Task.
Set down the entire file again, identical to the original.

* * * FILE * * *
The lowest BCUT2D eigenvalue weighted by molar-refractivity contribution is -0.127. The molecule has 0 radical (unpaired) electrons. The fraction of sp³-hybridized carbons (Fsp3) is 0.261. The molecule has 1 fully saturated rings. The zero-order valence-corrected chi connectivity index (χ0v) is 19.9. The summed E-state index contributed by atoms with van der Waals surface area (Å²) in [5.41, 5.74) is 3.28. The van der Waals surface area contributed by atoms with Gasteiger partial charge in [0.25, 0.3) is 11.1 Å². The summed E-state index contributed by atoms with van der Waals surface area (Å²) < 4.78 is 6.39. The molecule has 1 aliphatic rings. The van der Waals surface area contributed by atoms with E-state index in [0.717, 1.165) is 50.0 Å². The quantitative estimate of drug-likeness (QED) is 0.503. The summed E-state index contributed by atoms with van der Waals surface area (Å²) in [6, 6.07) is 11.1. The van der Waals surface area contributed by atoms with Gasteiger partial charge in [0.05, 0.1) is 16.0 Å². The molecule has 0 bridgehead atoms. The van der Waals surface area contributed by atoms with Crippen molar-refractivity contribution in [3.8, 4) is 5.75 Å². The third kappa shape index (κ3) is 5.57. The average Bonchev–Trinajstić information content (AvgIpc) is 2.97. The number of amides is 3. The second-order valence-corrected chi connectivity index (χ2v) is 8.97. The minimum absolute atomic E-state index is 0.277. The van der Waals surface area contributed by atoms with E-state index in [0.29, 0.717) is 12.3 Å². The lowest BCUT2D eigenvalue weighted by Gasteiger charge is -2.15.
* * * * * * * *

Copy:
The lowest BCUT2D eigenvalue weighted by molar-refractivity contribution is -0.127. The molecule has 0 radical (unpaired) electrons. The fraction of sp³-hybridized carbons (Fsp3) is 0.261. The molecule has 1 fully saturated rings. The zero-order valence-corrected chi connectivity index (χ0v) is 19.9. The summed E-state index contributed by atoms with van der Waals surface area (Å²) in [5.41, 5.74) is 3.28. The van der Waals surface area contributed by atoms with Gasteiger partial charge in [0.25, 0.3) is 11.1 Å². The summed E-state index contributed by atoms with van der Waals surface area (Å²) < 4.78 is 6.39. The molecule has 1 aliphatic rings. The van der Waals surface area contributed by atoms with E-state index in [0.717, 1.165) is 50.0 Å². The quantitative estimate of drug-likeness (QED) is 0.503. The summed E-state index contributed by atoms with van der Waals surface area (Å²) in [6, 6.07) is 11.1. The van der Waals surface area contributed by atoms with Gasteiger partial charge in [0.05, 0.1) is 16.0 Å². The molecule has 0 bridgehead atoms. The van der Waals surface area contributed by atoms with Crippen molar-refractivity contribution in [3.8, 4) is 5.75 Å². The third kappa shape index (κ3) is 5.57. The average Bonchev–Trinajstić information content (AvgIpc) is 2.97. The number of amides is 3. The second-order valence-corrected chi connectivity index (χ2v) is 8.97. The minimum absolute atomic E-state index is 0.277. The van der Waals surface area contributed by atoms with E-state index in [0.29, 0.717) is 12.3 Å². The lowest BCUT2D eigenvalue weighted by Gasteiger charge is -2.15.